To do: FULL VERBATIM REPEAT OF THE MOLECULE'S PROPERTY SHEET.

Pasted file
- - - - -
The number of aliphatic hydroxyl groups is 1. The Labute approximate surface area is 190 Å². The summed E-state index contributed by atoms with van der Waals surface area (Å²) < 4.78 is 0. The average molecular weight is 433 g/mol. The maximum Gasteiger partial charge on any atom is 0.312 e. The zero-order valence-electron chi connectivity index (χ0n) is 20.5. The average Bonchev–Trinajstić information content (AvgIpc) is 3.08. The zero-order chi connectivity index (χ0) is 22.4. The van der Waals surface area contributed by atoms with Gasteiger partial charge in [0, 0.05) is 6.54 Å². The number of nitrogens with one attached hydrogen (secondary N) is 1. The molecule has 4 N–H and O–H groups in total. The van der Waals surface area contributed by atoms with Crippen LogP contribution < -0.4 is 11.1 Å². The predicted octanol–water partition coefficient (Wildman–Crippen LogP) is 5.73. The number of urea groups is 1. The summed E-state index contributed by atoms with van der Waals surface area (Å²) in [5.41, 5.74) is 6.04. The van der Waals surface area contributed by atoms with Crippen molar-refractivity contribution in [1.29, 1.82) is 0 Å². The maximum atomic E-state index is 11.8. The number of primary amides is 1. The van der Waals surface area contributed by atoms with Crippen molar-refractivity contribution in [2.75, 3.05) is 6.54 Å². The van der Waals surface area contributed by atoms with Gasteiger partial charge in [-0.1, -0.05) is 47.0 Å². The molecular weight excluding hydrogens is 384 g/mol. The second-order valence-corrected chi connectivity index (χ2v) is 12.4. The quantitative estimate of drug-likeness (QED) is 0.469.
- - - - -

The number of aliphatic hydroxyl groups is 1. The Labute approximate surface area is 190 Å². The summed E-state index contributed by atoms with van der Waals surface area (Å²) < 4.78 is 0. The average molecular weight is 433 g/mol. The maximum Gasteiger partial charge on any atom is 0.312 e. The zero-order valence-electron chi connectivity index (χ0n) is 20.5. The average Bonchev–Trinajstić information content (AvgIpc) is 3.08. The zero-order chi connectivity index (χ0) is 22.4. The van der Waals surface area contributed by atoms with Gasteiger partial charge in [0, 0.05) is 6.54 Å². The number of nitrogens with one attached hydrogen (secondary N) is 1. The molecule has 4 N–H and O–H groups in total. The van der Waals surface area contributed by atoms with Crippen LogP contribution < -0.4 is 11.1 Å². The predicted octanol–water partition coefficient (Wildman–Crippen LogP) is 5.73. The number of urea groups is 1. The summed E-state index contributed by atoms with van der Waals surface area (Å²) in [5.41, 5.74) is 6.04. The van der Waals surface area contributed by atoms with Crippen molar-refractivity contribution in [1.29, 1.82) is 0 Å². The maximum atomic E-state index is 11.8. The number of primary amides is 1. The van der Waals surface area contributed by atoms with Crippen molar-refractivity contribution in [2.75, 3.05) is 6.54 Å². The van der Waals surface area contributed by atoms with Gasteiger partial charge in [-0.1, -0.05) is 47.0 Å². The molecular weight excluding hydrogens is 384 g/mol. The second-order valence-corrected chi connectivity index (χ2v) is 12.4. The quantitative estimate of drug-likeness (QED) is 0.469.